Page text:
DORA: SAN FRANCISCO DECLARATION ON RESEARCH ASSESSMENT
harnad at ECS.SOTON.AC.UK
Thu May 23 13:02:53 EDT 2013
On 2013-05-23, at 12:44 PM, ak103064 <gerhard.froehlich at JKU.AT> wrote:
> clearly highlight, especially for early-stage investigators, that the scientific content of a paper is much more important than publication metrics or the identity of the journal in which it was published.
Of course it is absurd to use the journal impact factor as a proxy for (1) journal, (2) article or (3) author quality -- although it has to be admitted that in most fields there is a positive correlation (though a correlation that is increasingly weak, moving from (1) to (3)).
Article and author citation counts are better, though still not enough.
There are ways in which OA can help research assessment (generating and harvesting rich new metrics of importance, influence and impact), and, of course, maximising access and impact.
But research first has to be made OA, before OA can generate the rich new metrics.
I did not sign DORA, however, because of this piece of patent absurdity:
"...clearly highlight, especially for early-stage investigators, that the scientific content of a paper is much more important than publication metrics or the identity of the journal in which it was published."
Of course an article's quality is more important than metrics or journal name. And what's in a student's head is more important than the marks he gets.
But the marks (metrics) are the way to assess what is in a student's head, when you do not have X-rays at your disposal!
And of course the journal name matters, because the journal's track-record for peer review quality standards matters.
Ideally, every single paper written should be read and evaluated by qualified experts (maybe even by God) every time its author's contributions are assessed.
But in practice that simply cannot be done, realistically. And that's what peer review is supposed to have done.
And the journal name has a track-record for peer review standards behind it.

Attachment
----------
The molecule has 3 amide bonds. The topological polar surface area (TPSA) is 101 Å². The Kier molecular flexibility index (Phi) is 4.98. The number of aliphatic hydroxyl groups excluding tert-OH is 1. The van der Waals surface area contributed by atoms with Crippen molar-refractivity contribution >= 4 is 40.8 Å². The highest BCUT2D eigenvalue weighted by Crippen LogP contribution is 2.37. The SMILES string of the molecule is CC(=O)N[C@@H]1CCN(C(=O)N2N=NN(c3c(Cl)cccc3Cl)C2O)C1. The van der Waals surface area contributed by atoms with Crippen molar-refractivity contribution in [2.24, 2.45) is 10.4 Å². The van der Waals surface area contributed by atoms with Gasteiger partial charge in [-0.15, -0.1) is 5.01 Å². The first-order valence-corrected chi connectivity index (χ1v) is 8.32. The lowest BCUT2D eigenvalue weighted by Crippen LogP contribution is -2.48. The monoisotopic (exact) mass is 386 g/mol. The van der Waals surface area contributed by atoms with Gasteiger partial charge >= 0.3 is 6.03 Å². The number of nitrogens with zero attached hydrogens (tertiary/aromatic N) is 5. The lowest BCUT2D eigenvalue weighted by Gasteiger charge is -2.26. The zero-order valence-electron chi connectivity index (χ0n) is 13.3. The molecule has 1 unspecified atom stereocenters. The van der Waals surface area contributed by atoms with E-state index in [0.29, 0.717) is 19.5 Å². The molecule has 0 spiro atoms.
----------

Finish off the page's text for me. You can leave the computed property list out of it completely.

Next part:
I've become allergic to recommendations of the kind I quoted above, because they have so often been used as special pleading for new Gold OA journals, implying that they have an unfair handicap because they don't have an ISI impact factor, or don't have a high enough one -- whereas the truth is that they simply have no track record for peer review quality standards, hence there is no way to know what their quality standards are.
(If every paper could in fact be read by a qualified expert every time it enters into an assessment, that would be a solution, but there's no way on earth that can be practically implemented, so we have to rely on metrics and track records.)
In the Gold OA context, some people have also implied that authors should choose journals on the basis of their economic model (Gold OA) instead of their quality standards -- and that tenure committees should somehow give special compensatory weight to journals without track records, simply because they are OA. I think that is nonsense, and also does a disservice to OA (along lines similar to the way the predatory Gold OA journals do OA a disservice).
The only advice to give to early-stage (or any-stage) investigators is to try to publish in the journal with the highest quality standards your work can meet -- and that their performance assessment committee should weight their work accordingly (if they cannot assign a qualified peer to re-do the peer review every time it is assessed!).
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